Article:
Kommersant links her dismissal to her conflict with the regional authorities, and on a personal level with the regional governor, Aleksandr Hudilainen. The publication stresses that right from the start of Shirshina's term of office, the Karelian authorities have attempted to escalate their conflict with her, seeking to discredit her and remove her from office.
Ilya Azar, a special correspondent for Meduza, a liberal online news portal, attended the City Council meeting at which Shirshina was dismissed and interviewed the ex-mayor. In the conversation, Shirshina talks about her conflict with the regional authorities, on Hudilainen's subterfuges with the city's finances, and on the city's challenges and objectives that have and have not been met in the past two years.
“Petrozavodsk's bureaucrats never managed to accept the young and independent mayor in those two years,” Azar concludes.
Vesti cites Russian experts and suggests that the conflict with the regional authorities could open up a path to federal politics for Shirshina, as the scandal has made her name known well beyond the boundaries of her native region. Preparations for the 2016 State Duma elections are in full swing, and the opposition forces might well make use of the popularity of the 'persecuted' politician. Furthermore, the term of office of the governor of Karelia, Mr. Hudilainen, expires in 2017, and Shirshina could rally the republic's opposition around her should she decide to send for the post.
Vsevolod Chaplin's dismissal
Another big departure this week was the release of the Archpriest Vsevolod Chaplin from his position as Head of the Russian Orthodox Church's Department for the Cooperation of Church and Society. For the Russian Orthodox Church, Chaplin is a major and visible figure, well known not only in Church circles but also in the media.
Chaplin had been regarded as one of the main supporters of the current Patriarch of Moscow and all Rus', Kirill. Since the announcement of his dismissal, however, Chaplin has started an information campaign against the Patriarch, accusing the latter of being intolerant of ideas.
Moskovsky Komsomolets, citing experts, suggests that Chaplin's removal is connected with his statements to the media, which have not always met agreement with the Russian Orthodox Church. Chaplin was the main spokesman for the Church, but at some point he lost his connection with it and no longer thought it necessary to get approval for his statements. This annoyed not only the Patriarch himself, but also many of Chaplin's colleagues.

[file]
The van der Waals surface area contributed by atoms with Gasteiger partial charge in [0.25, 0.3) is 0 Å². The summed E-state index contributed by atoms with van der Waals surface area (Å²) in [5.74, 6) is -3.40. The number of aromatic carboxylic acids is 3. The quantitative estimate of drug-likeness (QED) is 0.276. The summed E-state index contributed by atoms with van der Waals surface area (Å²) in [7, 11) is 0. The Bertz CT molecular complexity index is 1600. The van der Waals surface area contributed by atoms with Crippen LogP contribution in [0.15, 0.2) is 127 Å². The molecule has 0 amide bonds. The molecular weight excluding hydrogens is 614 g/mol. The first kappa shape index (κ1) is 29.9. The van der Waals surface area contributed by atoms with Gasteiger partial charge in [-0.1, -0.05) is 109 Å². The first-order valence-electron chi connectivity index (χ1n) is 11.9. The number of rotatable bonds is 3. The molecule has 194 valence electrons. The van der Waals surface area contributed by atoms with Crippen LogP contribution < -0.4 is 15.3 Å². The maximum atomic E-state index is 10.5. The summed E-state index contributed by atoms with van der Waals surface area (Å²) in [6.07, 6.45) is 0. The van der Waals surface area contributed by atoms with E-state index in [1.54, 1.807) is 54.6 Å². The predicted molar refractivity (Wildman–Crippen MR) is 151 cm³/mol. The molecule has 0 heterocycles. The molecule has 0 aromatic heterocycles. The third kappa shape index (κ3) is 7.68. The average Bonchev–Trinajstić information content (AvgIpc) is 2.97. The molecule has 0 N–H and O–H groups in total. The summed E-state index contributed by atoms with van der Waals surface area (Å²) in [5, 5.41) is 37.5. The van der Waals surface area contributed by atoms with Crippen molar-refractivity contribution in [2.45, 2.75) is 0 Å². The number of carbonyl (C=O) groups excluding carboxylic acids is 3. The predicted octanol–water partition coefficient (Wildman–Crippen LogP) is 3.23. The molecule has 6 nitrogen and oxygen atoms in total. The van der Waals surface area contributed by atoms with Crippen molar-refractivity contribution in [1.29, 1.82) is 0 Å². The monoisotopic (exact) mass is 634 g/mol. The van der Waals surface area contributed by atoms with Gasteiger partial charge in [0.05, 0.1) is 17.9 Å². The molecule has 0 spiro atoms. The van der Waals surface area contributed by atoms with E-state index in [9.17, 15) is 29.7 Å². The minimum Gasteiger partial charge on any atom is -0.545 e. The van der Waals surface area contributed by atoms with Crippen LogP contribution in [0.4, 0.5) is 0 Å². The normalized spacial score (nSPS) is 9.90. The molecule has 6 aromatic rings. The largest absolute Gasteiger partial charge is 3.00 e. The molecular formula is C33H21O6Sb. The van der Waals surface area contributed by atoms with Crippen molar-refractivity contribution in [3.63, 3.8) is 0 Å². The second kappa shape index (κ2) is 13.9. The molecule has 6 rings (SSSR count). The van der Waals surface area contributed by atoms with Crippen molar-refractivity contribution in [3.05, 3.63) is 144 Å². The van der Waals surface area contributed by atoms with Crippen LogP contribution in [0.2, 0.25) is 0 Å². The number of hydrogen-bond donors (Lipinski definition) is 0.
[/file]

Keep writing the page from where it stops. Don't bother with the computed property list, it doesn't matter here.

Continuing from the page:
RBC, a business publication, quotes Chaplin on his disagreements with the Patriarch over Russia's presence in the Donbas region. Chaplin insisted that the Russian Orthodox Church should have a bigger presence there, and that it should be doing more to help the Russian-speaking population and Orthodox parishes. The Patriarch did not share this idea, and this could have been the starting point for the conflict between Father Vsevolod and Patriarch Kirill.
Another well-known figure in the Russian Orthodox Church, Andrey Kuraev, gave his views on Chaplin's dismissal to the popular website Gazeta.ru. Kuraev believes that the matter has nothing to do with Chaplin's statements, which by definition could not have been disagreed with by the Patriarch.
The problem was that the Church's position as set out by Chaplin has begun to make life more and more complicated for government institutions, including, in particular, the Foreign Ministry, which has had to offer excuses for Chaplin's statements on the “holy war against Islamic terrorism in Syria.”
It was this dissatisfaction from the government authorities that was the real reason for Father Vsevolod's dismissal and replacement with the more moderate and pragmatic Vladimir Legoida.
Quotes of the week:
Aleksandr Bazykin, Managing Partner, Heads Consulting, on the new currency exchange rules: “Such measures are reminiscent of a witch-hunt. They will not prevent actual money laundering, but they will make life harder for banks and ordinary Russians. In recent times, people have often bought foreign currency for savings purposes. However, constantly having to explain the source of these small amounts will be very tiresome.”
Galina Shirshina, on her conflict with the regional governor and her experience as a city mayor: “The person I was two years ago and the person I am now are two completely different people. And I have become even more dangerous for the governor and for the deputies. It might be impossible to put on over on me in the past, but now it is just not possible.”
Vsevolod Chaplin, on the reasons for his departure: “Fewer and fewer people in our Church administration can argue with His Holiness... I believed that I was right to do so in previous years as well. And, unfortunately, this has become harder and harder... I expressed an opinion different from the opinion of the Holy Patriarch both in discussions and in correspondence.”